The most important risk factors for head and neck are tobacco and alcohol use which are responsible for over 75% of cases. But what many people may not know is that today in Australia, the human papilloma virus (HPV), the same virus that causes cervical cancer is the most common cause of tonsil cancer and tongue-based cancer.

There has also been an alarming 385% increase in oral cancers in young women under 45 and the cause is unknown. So even if you don’t smoke or drink to excess, you could be at risk

“Our choir is elevating the voices of survivors and advocating for the 5,100 Australians diagnosed every year, and the 17,000 Australians living with the effects of head and neck cancer, so that we can raise awareness and deliver the right support and treatment for our Head and Neck Cancer community,” Rosin says.

“Given that many people’s voices and ability to speak is changed by head and neck cancer, or its treatment, it might seem strange that we’ve decided to form a pop-up, virtual choir. But we worked very closely with an experienced choir master, speech pathologist and mixing engineer so that everyone who wanted to participate could participate.”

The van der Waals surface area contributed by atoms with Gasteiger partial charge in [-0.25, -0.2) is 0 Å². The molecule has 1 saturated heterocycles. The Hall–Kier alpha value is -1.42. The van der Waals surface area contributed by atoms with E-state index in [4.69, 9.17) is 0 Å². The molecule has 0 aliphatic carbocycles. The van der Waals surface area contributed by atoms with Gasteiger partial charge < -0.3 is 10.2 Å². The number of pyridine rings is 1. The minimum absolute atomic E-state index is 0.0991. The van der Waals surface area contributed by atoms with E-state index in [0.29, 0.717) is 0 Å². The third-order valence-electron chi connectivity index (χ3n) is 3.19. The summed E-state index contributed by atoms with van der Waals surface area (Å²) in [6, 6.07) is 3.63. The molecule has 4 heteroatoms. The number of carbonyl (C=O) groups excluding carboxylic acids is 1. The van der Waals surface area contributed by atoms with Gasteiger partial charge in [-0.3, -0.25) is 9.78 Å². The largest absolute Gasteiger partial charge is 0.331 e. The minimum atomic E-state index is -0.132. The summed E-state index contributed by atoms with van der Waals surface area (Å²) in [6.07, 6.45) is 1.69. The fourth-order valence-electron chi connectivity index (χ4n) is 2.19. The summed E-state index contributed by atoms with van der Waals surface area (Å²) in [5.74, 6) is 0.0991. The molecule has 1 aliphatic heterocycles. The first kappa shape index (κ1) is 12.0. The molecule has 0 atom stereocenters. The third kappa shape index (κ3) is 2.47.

Head and neck cancers are such a sinister disease and the effects of the cancer and their treatment can stay with people for the rest of their lives. It is displayed on their faces for the world to see and it cannot be hidden by clothing. 

Unlike some more common cancers, there is no screening test for head and neck cancer so all Australians, particularly men, need to be aware of the signs and symptoms and act quickly if they notice something unusual.

Some of the more common causes of head and neck cancer include a sore in the mouth that doesn’t heal, pain swallowing, a sore throat or a lump in the neck. Other symptoms can include ear pain, a blocked nose on one side and/or bloody discharge or a bulging or watery eye.

The best thing people can do to reduce their risks around head and neck cancer to is to be aware of the symptoms and get them checked out by their local doctor or dentist without delay. An early diagnosis can make all the difference.